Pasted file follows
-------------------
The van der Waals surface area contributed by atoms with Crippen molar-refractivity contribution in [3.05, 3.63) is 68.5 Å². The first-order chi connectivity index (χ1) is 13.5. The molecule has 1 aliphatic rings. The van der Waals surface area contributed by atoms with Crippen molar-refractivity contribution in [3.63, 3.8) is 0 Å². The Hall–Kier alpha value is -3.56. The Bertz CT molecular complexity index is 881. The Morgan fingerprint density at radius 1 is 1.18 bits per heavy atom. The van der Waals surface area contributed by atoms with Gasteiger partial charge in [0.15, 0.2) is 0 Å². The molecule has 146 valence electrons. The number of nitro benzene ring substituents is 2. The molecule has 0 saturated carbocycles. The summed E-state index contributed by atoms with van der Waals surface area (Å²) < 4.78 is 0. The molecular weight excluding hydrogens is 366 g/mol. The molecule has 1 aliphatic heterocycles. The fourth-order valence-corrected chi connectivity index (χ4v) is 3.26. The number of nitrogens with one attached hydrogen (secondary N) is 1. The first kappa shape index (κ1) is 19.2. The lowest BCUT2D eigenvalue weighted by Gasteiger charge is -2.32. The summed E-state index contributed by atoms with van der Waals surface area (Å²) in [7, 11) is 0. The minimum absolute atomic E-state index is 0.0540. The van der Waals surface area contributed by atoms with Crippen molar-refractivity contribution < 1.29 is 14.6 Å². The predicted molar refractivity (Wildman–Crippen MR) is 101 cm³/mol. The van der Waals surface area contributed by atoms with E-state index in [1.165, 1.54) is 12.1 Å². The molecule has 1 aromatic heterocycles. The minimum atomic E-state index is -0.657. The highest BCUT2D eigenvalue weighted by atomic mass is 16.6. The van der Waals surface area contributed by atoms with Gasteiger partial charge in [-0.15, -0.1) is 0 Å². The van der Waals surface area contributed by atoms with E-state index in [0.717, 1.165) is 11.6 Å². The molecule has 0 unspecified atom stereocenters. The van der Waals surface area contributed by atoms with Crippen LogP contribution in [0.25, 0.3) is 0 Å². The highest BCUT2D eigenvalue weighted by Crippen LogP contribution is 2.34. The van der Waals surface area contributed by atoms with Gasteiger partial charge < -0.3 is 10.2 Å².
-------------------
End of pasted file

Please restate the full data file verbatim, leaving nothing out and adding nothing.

The van der Waals surface area contributed by atoms with Crippen molar-refractivity contribution in [3.05, 3.63) is 68.5 Å². The first-order chi connectivity index (χ1) is 13.5. The molecule has 1 aliphatic rings. The van der Waals surface area contributed by atoms with Crippen molar-refractivity contribution in [3.63, 3.8) is 0 Å². The Hall–Kier alpha value is -3.56. The Bertz CT molecular complexity index is 881. The Morgan fingerprint density at radius 1 is 1.18 bits per heavy atom. The van der Waals surface area contributed by atoms with Gasteiger partial charge in [0.15, 0.2) is 0 Å². The molecule has 146 valence electrons. The number of nitro benzene ring substituents is 2. The molecule has 0 saturated carbocycles. The summed E-state index contributed by atoms with van der Waals surface area (Å²) < 4.78 is 0. The molecular weight excluding hydrogens is 366 g/mol. The molecule has 1 aliphatic heterocycles. The fourth-order valence-corrected chi connectivity index (χ4v) is 3.26. The number of nitrogens with one attached hydrogen (secondary N) is 1. The first kappa shape index (κ1) is 19.2. The lowest BCUT2D eigenvalue weighted by Gasteiger charge is -2.32. The summed E-state index contributed by atoms with van der Waals surface area (Å²) in [7, 11) is 0. The minimum absolute atomic E-state index is 0.0540. The van der Waals surface area contributed by atoms with Crippen molar-refractivity contribution < 1.29 is 14.6 Å². The predicted molar refractivity (Wildman–Crippen MR) is 101 cm³/mol. The van der Waals surface area contributed by atoms with E-state index in [1.165, 1.54) is 12.1 Å². The molecule has 1 aromatic heterocycles. The minimum atomic E-state index is -0.657. The highest BCUT2D eigenvalue weighted by atomic mass is 16.6. The van der Waals surface area contributed by atoms with Gasteiger partial charge in [-0.15, -0.1) is 0 Å². The van der Waals surface area contributed by atoms with E-state index in [0.717, 1.165) is 11.6 Å². The molecule has 0 unspecified atom stereocenters. The van der Waals surface area contributed by atoms with Crippen LogP contribution in [0.25, 0.3) is 0 Å². The highest BCUT2D eigenvalue weighted by Crippen LogP contribution is 2.34. The van der Waals surface area contributed by atoms with Gasteiger partial charge < -0.3 is 10.2 Å².